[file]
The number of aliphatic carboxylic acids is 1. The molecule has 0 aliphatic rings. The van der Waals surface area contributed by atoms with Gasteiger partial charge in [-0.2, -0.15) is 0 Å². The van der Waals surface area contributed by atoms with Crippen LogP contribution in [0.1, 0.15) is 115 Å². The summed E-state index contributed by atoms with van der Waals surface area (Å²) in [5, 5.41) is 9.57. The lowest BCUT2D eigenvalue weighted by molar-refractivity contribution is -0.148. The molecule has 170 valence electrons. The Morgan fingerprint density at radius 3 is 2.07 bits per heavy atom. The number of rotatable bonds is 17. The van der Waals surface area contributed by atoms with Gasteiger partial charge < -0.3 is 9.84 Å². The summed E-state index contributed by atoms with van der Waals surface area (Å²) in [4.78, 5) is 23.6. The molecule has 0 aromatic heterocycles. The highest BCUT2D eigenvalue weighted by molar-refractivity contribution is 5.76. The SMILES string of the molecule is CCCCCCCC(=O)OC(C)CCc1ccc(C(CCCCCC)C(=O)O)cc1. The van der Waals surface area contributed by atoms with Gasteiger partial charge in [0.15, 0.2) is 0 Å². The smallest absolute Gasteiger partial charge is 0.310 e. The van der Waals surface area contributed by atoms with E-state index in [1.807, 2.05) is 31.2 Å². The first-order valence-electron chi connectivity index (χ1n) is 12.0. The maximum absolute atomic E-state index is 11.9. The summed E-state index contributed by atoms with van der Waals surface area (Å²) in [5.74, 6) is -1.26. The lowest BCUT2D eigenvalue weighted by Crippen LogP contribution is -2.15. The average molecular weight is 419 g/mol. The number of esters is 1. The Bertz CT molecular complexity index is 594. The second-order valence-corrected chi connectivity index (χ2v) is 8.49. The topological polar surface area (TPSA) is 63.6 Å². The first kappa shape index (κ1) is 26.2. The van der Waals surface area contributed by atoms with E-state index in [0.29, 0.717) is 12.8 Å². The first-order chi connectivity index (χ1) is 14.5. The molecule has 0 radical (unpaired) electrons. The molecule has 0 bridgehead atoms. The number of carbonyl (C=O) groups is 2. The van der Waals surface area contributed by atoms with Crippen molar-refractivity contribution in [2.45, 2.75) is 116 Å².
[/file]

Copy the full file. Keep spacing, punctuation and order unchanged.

The number of aliphatic carboxylic acids is 1. The molecule has 0 aliphatic rings. The van der Waals surface area contributed by atoms with Gasteiger partial charge in [-0.2, -0.15) is 0 Å². The van der Waals surface area contributed by atoms with Crippen LogP contribution in [0.1, 0.15) is 115 Å². The summed E-state index contributed by atoms with van der Waals surface area (Å²) in [5, 5.41) is 9.57. The lowest BCUT2D eigenvalue weighted by molar-refractivity contribution is -0.148. The molecule has 170 valence electrons. The Morgan fingerprint density at radius 3 is 2.07 bits per heavy atom. The number of rotatable bonds is 17. The van der Waals surface area contributed by atoms with Gasteiger partial charge < -0.3 is 9.84 Å². The summed E-state index contributed by atoms with van der Waals surface area (Å²) in [4.78, 5) is 23.6. The molecule has 0 aromatic heterocycles. The highest BCUT2D eigenvalue weighted by molar-refractivity contribution is 5.76. The SMILES string of the molecule is CCCCCCCC(=O)OC(C)CCc1ccc(C(CCCCCC)C(=O)O)cc1. The van der Waals surface area contributed by atoms with Gasteiger partial charge in [0.15, 0.2) is 0 Å². The smallest absolute Gasteiger partial charge is 0.310 e. The van der Waals surface area contributed by atoms with E-state index in [1.807, 2.05) is 31.2 Å². The first-order valence-electron chi connectivity index (χ1n) is 12.0. The maximum absolute atomic E-state index is 11.9. The summed E-state index contributed by atoms with van der Waals surface area (Å²) in [5.74, 6) is -1.26. The lowest BCUT2D eigenvalue weighted by Crippen LogP contribution is -2.15. The average molecular weight is 419 g/mol. The number of esters is 1. The Bertz CT molecular complexity index is 594. The second-order valence-corrected chi connectivity index (χ2v) is 8.49. The topological polar surface area (TPSA) is 63.6 Å². The first kappa shape index (κ1) is 26.2. The van der Waals surface area contributed by atoms with E-state index in [0.29, 0.717) is 12.8 Å². The first-order chi connectivity index (χ1) is 14.5. The molecule has 0 radical (unpaired) electrons. The molecule has 0 bridgehead atoms. The number of carbonyl (C=O) groups is 2. The van der Waals surface area contributed by atoms with Crippen molar-refractivity contribution in [2.45, 2.75) is 116 Å².